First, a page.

Excessive literary prizes faces credibility crisis

By Chen Boyuan
0 Comment(s)Print E-mail China.org.cn, October 8, 2015
Adjust font size:

While the annual Nobel Prize in Literature is to be announced soon, in China, the Ministry of Culture has decided to slash the number of literary prizes by more than 60 percent in a total rectification of the country's culture industry.

The multitudinous literary prizes are inviting a credibility crisis to this industry, as writers and the public both question the award winners' quality and the judging panel's authority. Even for the four major awards – the Mao Dun Literature Prize, the Lu Xun Literary Prize, the Lao She Literary Award, and the Cao Yu Theater Award for Outstanding Writing – scandals also emerged in recent years, when suspicions of cheating and calls for a more transparent reviewing process began to dampen the awards' long-established honour.

The numerous literary awards in China sometimes even invited numerous winners at one time. Regarding the 2014 Ai Qing Poetry Award for Primary and Middle School Writing, 400 people were awarded for a total of 1,704 prize-winning works.

While some awards have been suspended due to a lack of funds, others are seeking candidates with a huge money prize. An expert who was among the judges in literature awards said that excessive prizes and arbitrary awarding measures are a feature of the current market, adding that some prizes are even taken as marketing measures for promoting tourism.

In the latest Silk Road Mulei Caizigou Village Literary and Artistic Award held in Xinjiang, the organizer was frank enough to say that it was meant to be something good for the village, and was to be shaped into a local cultural brand.

The hometown of Mo Yan, a Chinese Nobel Laureate in Literature, also established the "Red Sorghum Poetry Award," which staff at its administration office said was a publicity effort to boost local tourism based on Mo’s fame.

The numerous literary awards are in fact a response to writers' needs for them. Winning a major literature prize in China used to mean a sudden change of life. Despite the fact that literature awards no longer have such implications, winning one still means a quick rise in wealth and social esteem.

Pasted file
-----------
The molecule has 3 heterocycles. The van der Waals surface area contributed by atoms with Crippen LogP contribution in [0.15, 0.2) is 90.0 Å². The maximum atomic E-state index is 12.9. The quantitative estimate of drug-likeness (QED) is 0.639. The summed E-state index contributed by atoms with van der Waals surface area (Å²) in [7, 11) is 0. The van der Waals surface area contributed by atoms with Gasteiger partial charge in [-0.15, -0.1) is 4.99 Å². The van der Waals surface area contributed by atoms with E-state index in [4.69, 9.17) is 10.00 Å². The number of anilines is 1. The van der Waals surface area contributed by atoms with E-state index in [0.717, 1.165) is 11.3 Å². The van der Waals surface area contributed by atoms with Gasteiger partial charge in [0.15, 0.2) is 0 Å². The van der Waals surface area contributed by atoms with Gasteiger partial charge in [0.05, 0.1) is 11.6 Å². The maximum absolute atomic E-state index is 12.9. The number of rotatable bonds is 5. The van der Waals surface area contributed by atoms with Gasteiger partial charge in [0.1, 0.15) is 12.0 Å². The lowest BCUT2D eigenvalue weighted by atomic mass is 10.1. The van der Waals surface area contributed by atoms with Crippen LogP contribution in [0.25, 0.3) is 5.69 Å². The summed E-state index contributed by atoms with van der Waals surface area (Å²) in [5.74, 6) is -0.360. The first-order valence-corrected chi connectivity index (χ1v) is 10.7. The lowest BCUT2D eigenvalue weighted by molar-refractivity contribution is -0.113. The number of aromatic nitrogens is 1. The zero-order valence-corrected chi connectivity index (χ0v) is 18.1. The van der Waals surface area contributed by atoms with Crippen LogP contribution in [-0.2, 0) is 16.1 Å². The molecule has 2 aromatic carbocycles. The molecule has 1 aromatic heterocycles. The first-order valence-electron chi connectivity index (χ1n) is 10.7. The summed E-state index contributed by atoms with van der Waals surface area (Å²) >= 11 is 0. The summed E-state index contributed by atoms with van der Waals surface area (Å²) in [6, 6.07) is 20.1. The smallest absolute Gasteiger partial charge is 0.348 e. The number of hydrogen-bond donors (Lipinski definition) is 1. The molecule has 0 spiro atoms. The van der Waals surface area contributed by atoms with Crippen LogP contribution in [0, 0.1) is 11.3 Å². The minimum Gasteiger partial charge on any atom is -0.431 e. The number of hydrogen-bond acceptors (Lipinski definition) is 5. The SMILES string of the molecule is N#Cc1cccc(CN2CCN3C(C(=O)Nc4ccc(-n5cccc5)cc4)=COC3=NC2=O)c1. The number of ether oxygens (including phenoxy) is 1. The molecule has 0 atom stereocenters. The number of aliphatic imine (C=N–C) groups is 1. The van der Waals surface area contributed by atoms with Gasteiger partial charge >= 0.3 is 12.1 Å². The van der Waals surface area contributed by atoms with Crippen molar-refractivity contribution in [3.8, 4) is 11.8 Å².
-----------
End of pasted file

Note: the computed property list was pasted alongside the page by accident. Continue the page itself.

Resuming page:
Regarding the country's requirement to reduce excessive literature awards, Bai Ye, a research fellow at the Chinese Academy of Social Sciences (CASS) said that among the numerous awards, many of them may not have even passed approval. "Such awards are suspect of violating approval regulations and won't last long," he said.

However, A Lai, the chairman of the Sichuan Writers Association, was open to the mushrooming of non-governmental literature prizes, especially when major awards, such as the Mao Dun Prize and the Lu Xun Prize, are not awarded every year. "Our provincial Sichuan Literature Prize is awarded every three years. Apart from this, there's not really a famous local award," he said.

He commented that literature awards are meant to facilitate the dissemination of literary works and that as long as an award is fair and transparent, it should be acceptable. He said writers' associations should support non-governmental organizations in holding literature awards, but he warns of cheating and abuse of power in awarding prizes.

Follow China.org.cn on Twitter and Facebook to join the conversation.
Print E-mail Bookmark and Share

Go to Forum >>0 Comment(s)

No comments.

Add your comments...

  • User Name Required
  • Your Comment
  • Enter the words you see:   
    Racist, abusive and off-topic comments may be removed by the moderator.
Send your storiesGet more from China.org.cnMobileRSSNewsletter